There were already plenty of problems in Europe and America prior to the recent surge in racial violence in the United States.
In Europe there has been the rise of mass migration and an increasing terrorist threat. There has also been a rise in fringe politics from Front National in France to Jeremy Corbyn in Britain. The EU has had ongoing eurozone difficulties and last month was convulsed by Brexit.
On both sides of the Atlantic the economic recovery from the financial crisis of 2008 and afterwards remains fragile.
In America there has been stasis in Congress, and the rise also of fringe candidates to become serious contenders for the White House, with Bernie Sanders in the Democratic Party and Donald Trump in the Republican Party.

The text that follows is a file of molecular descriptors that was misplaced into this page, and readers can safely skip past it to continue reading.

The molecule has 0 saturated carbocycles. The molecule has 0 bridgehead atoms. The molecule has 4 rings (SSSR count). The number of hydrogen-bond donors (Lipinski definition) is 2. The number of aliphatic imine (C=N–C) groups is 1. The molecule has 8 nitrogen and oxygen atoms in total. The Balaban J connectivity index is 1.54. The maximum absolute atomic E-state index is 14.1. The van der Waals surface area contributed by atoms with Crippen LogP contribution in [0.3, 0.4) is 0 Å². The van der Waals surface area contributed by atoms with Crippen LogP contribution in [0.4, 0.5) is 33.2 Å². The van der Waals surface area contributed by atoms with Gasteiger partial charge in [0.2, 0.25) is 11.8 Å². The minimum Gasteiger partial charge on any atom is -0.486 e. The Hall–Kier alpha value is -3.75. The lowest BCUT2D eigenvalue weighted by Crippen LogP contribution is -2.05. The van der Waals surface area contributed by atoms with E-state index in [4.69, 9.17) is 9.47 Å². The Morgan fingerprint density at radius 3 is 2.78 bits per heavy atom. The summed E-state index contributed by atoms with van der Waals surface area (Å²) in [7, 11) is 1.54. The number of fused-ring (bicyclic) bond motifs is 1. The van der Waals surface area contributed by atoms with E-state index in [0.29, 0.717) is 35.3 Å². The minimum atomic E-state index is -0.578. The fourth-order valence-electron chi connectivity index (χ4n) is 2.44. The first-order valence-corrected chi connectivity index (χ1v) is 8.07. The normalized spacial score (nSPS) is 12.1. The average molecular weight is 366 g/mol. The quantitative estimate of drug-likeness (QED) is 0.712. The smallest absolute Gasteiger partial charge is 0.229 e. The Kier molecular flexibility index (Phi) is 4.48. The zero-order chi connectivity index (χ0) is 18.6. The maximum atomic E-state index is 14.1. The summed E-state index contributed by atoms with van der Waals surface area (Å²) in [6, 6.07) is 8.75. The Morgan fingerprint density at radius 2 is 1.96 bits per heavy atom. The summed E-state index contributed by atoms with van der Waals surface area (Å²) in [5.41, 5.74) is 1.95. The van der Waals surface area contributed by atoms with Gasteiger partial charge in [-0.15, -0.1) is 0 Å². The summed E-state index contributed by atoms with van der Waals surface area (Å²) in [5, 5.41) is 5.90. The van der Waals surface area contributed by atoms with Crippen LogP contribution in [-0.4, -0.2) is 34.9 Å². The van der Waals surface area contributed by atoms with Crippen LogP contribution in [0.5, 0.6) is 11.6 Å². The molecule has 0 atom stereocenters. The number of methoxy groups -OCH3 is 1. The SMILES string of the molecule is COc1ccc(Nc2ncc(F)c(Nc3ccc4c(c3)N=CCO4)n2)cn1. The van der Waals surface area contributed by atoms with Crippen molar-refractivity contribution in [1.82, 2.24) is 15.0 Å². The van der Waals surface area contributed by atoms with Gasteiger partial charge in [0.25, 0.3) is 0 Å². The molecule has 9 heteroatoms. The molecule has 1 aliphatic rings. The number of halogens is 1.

Suddenly though America has been plunged into something that has the alarming potential to slide into a race war.
Three Baton Rouge police officers have been shot dead, within days of the deliberate killing of five police officers in Texas – a surge of violence that followed two police shootings of black men in different cities.
This is an appalling sequence of events. America has a far higher per capita homicide rate than any European nation due to the Second Amendment that protects the right to bear arms, but even so the targeted killing of police officers is rare.
At the same time, black people in America are significantly poorer on average than white people, an inequality that dates back 400 years to the arrival of slaves. These two facts have come together in an explosive combination.
Europe has enough problems of its own to deal with and cannot solve America’s. We can only hope that the sense that black people have a stake in the US – a process that was greatly boosted by the election of President Barack Obama in 2008 – will continue to strengthen over time.
And in the meantime that the appeals by leaders such as him to stop the killings will have an impact.